By Dani Ribas
The life of a music researcher isn’t just about being buried in books and computer screens building charts. A very important part of the job is at the coalface. That’s why it’s essential to take part in fairs, festivals and marketplaces. These events are important for all professionals in the entire music production chain.
For artists, the fairs are a showcase for the specialized public, teeming with buyers and trend-setters. For the professionals, in any stage of their career, these fairs are source for the latest updates and also for networking, the fundamental elements for being active in a fast-shifting area. Amongst artists and professionals, business and contracts begin to develop at such events, and it’s not long before you can harvest the fruit.
For a researcher, however, it’s vital to understand how these opportunities are generated in practice and how they materialize in the long term. The creative economy, of intangible assets contingent on experience, starts at the music fairs. In these spaces, a tete-a-tete conversation can be more fruitful than months exchanging emails. A speed meeting, a talk, or a mere beer during a concert can generate work opportunities for the whole year.
Last week, I went to FIMS (International Southern Music Fair, in the Portuguese acronym), held in the Brazilian city of Curitiba (in the Souther state of Parana). General Director Téo Ruiz opened the program with the following message, a sign of the times:
“In such difficult times, we must not allow ourselves to be “easy”. We have to take the bull by the horns, to demand our corner kicks and to head the ball more often. And to show our convictions, ideas and points-of-view in a more emphatic way, plus not to tolerate bigotry in an even more energetic tone. That’s how the band plays. Action and reaction. Seesaw goes up and down. Two steps forward and one back, that’s how mankind moves according to some thinkers. Our work in culture must become more intense, more intimate, more reflective, homemade and careful in order to overcome the “enemies of the nation” estigma, a black cloud often above our heads. As painful as the step back might be, the third edition of FILMS, other fairs and festivals help to ensure that we paddle against the tide and keep the canoe on course. That’s the spirit when we welcome guests and participants in this edition, with plenty of TLC, and also an attentive look inviting people to reflect about our new role, and which actions we could concoct in order to transform the canoe in a new boat”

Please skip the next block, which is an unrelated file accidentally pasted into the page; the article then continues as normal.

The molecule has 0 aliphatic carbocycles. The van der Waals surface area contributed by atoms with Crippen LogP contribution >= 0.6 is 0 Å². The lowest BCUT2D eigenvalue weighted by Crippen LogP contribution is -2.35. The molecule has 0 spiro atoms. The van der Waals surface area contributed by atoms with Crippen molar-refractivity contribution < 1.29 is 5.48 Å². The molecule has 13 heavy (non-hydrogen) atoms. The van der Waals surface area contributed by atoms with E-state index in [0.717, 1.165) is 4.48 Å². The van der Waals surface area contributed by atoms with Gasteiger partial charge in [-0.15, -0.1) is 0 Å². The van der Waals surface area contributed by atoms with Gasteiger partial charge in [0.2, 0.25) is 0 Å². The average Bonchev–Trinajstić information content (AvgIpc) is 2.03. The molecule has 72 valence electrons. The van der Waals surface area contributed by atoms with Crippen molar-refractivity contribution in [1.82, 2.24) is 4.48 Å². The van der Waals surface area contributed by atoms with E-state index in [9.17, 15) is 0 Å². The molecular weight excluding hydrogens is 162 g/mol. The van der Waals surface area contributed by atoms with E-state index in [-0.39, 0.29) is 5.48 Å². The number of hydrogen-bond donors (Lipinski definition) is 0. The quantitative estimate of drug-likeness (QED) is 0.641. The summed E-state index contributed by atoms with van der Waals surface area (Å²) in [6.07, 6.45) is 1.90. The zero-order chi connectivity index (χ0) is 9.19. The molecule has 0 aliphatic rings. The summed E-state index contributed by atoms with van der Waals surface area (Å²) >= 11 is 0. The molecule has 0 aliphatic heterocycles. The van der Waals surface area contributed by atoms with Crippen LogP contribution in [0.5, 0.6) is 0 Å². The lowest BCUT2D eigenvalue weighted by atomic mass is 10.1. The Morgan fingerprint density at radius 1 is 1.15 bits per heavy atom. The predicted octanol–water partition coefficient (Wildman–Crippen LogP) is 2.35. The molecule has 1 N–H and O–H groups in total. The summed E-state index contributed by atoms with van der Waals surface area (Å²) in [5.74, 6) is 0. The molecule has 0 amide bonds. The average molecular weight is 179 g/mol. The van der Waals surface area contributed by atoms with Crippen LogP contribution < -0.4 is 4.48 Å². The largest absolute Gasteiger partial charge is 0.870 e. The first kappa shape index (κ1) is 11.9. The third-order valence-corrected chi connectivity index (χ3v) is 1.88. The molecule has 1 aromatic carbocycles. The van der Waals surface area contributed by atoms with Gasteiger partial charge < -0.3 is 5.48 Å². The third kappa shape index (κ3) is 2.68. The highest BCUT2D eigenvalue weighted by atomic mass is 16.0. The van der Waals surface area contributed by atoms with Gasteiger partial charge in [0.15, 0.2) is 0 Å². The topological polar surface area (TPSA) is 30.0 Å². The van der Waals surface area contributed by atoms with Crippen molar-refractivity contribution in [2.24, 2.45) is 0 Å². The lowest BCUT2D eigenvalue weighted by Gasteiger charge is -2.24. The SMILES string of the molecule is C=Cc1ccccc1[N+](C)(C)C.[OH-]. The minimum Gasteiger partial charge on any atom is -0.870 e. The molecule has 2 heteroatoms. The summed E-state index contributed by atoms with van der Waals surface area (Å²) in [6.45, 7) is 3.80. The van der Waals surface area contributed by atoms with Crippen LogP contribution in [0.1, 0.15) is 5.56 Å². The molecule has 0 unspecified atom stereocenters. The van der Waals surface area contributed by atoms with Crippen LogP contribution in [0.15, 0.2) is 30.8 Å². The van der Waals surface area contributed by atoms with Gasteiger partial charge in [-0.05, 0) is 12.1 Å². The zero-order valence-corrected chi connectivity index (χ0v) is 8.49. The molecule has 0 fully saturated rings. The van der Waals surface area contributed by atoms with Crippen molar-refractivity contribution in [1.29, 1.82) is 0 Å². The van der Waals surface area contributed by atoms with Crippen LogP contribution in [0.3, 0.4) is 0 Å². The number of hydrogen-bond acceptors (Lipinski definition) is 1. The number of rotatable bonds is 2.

The Curitiba and the Parana markets are generally the entry gate for the production in Southern Brazil, which happens to be one of the most important connection points for music in Spanish within Brazil. That’s where, for instance, Tuyo comes from, a shooting star in the national scene and also one of the showcase highlights at SIM 2018. The band A Banda Mais Bonita da Cidade (“The Most Beautiful Band in Town”, in free translation) comes from Curitiba, and they played at the SIMF showcases, promoting their third studio album “De Cima do Mundo Eu Vi o Tempo” (“I Saw Time from the Top of the World”). By the way, what a performance! I went insane when they played TRovoa (by Mauricio Pereira). The instrumental quartet Yangos, from Rio Grande do Sul (Brazil’s southernmost state), was also one of the highlights of the showcases.
The biggest highlights amongst the discussion groups were “The old and the new difficulties at launching an independent album” (with Lio Soares, Luciana Simões, Pena Schmidt, Iuri Freiberger and Madu); “Medias bursting bubbles, the role of music research in the age of infobesity” (with
Mídias furando bolhas: o papel da pesquisa musical na era da infobesidade” (with Patricktor4, Fabi Pereira, Tony Aiex, Melina Hickson and Tati Ayres); and “Brazilian music with Z: what to expect from Brazilian music abroad” (with Raína Biriba, David McLoughlin , Filip Kostalek and Juliana Cortes). Once again, I presented a little bit of what DATA SIM has been up to as part of the talk
“DATA SIM and its first research studies: the importance of reliable data and information for the development of the music market”. Some workshops were a hit with the public, such as “How to get support for you project while also adding value to companies and brands”, with Renata Gomes.
It’s a challenge to measure the value chain of the products and services in this sector. This cannot be done without a knowledge of the market connections and how they are established in business fairs. All scenes are important, regardless of their size. The national scenes are only established once local scenes are formed, and that gets done in such events.